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We must give early access to pensions to the terminally ill

Dave Doogan MP
April 25, 2024

It is both my privilege and responsibility as MP for Angus to campaign on issues of importance to my constituents – none less so than challenging the UK Government to provide sufficient financial support for people diagnosed with terminal illness.

It is a harrowing reality of the UK that more than a quarter of working-age people with a terminal illness live and die in poverty. Here in Angus this figure is 24%.

This is clearly an unforgiveable situation which requires urgent remedy – and one immediate and affordable solution would be for the UK Government to permit early access to State Pension for terminally ill people. This is the chief recommendation of the ‘Dying in Poverty’ campaign promoted by end-of-life charity, Marie Curie, following research undertaken by Loughborough University.

Since its introduction in 1948, the State Pension has played a vital role in supporting us towards the end of life when we are less capable or incapable of work. Given the egregious reality that 1 in 4 working-aged people with terminal illness die in poverty, extending this provision to people with terminal illness who are also usually unable to work, is sensible, logical and the right thing to do.

1 in 4 working-aged people with terminal illness die in poverty Quote

This policy would cost the government £114.4 million per year. This may sound a hefty sum but is in fact only 0.1% of the annual State Pension bill – a small price to pay to ensure so many do not spend their final days in poverty. Notably, in countries including France, Australia, Canada, Germany, Italy and Spain, similar policies are already in place for people with terminal illness or disabilities.

Meanwhile, in the UK, no person is entitled to receive any part of their State Pension before they reach the age of 66 (rising to 67 in 2026). The result is that many terminally ill people die in poverty without seeing a penny of their State Pension. This is despite the vast majority having diligently paid into the system their entire working lives. Shockingly, this also includes people who have paid the full 35 years of National Insurance contributions.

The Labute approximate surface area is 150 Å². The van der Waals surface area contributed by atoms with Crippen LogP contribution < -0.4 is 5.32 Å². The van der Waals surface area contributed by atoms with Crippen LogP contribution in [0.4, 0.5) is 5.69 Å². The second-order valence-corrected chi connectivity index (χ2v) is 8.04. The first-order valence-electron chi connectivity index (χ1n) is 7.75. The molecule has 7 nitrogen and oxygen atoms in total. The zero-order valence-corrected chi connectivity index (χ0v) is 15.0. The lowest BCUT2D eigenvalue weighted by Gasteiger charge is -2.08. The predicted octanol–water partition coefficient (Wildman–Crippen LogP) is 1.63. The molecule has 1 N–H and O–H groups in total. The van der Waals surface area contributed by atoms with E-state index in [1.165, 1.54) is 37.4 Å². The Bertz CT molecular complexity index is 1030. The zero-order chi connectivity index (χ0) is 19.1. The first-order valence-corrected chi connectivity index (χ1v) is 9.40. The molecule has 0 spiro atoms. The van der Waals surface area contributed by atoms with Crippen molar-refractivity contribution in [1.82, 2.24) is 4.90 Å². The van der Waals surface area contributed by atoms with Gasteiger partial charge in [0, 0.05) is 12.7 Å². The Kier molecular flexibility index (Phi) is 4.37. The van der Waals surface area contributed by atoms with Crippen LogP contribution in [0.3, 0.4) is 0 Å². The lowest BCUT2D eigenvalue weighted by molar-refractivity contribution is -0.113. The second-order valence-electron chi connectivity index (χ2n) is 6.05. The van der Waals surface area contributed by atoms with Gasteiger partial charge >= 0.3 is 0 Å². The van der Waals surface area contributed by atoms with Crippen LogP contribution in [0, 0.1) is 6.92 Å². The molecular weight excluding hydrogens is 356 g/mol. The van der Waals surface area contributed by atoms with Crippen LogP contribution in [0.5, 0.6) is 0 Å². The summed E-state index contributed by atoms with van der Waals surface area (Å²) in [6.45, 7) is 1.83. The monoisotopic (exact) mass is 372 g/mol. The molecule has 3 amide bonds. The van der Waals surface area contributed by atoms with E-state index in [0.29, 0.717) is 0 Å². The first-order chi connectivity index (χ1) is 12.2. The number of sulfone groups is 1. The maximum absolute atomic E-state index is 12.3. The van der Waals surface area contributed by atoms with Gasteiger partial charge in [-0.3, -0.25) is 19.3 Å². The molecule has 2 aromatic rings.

While financial provisions for terminally ill people exist in the current benefit system, the statistics show these clearly do not go far enough – and many are forced to jump through hoops just to access the most basic help.

It is unquestionable that a terminal diagnosis is extremely challenging for the individual and their loved ones, but those of us fortunate enough not to have experienced this situation first hand may be unaware of the significant accompanying financial costs. Research shows the cost of terminal illness can reach up to £16,000 annually. This is due to a requirement for energy-intensive specialist medical care in the home and the need to keep the home warm, which can see energy bills skyrocket.

Here in Scotland, using their limited devolved powers, the Scottish Government is actively working to mitigate the financial and bureaucratic pressures facing terminally ill people including by introducing an extra costs disability assistance benefit and changing the definition of “terminal illness” to include all terminally ill people, not just the 12-month special-rule definition used by the UK Government. This allows people to be fast-tracked to receive the highest rate of payment as quickly as possible, and for longer.

While these changes are welcome and do much to alleviate the financial difficulties facing terminally ill people, it is clear more substantive measures are needed. Tellingly, both the leading end-of-life charity and experts in the field recommend the best way to do this is by providing terminally ill people with their State Pension – the most effective safeguard against poverty in our social security system.

To further this ambition, I have twice now submitted Early Day Motions in the UK Parliament and sought support from MPs across the House. I also last year led for the SNP in a Westminster Hall debate where I urged the UK Government to do the right thing and implement this change.

The attending UK Government Minister from the Department for Work and Pensions, Laura Trott MP, advised it would not be “appropriate” to grant early access to State Pension for terminally ill people. But I hardly think it is “appropriate” for the UK Government to let terminally ill people die in poverty, which is why I continue to campaign on this issue.

This is not by any measure a controversial proposal. Every one of us has known someone with terminal illness, and we must all agree that their end of life should be spent, as far as possible, in comfort and dignity.

Dave Doogan Portrait

Dave Doogan is the Scottish National Party MP for Angus. He has been the SNP's Energy Security and Net Zero Spokesperson since September 2023.

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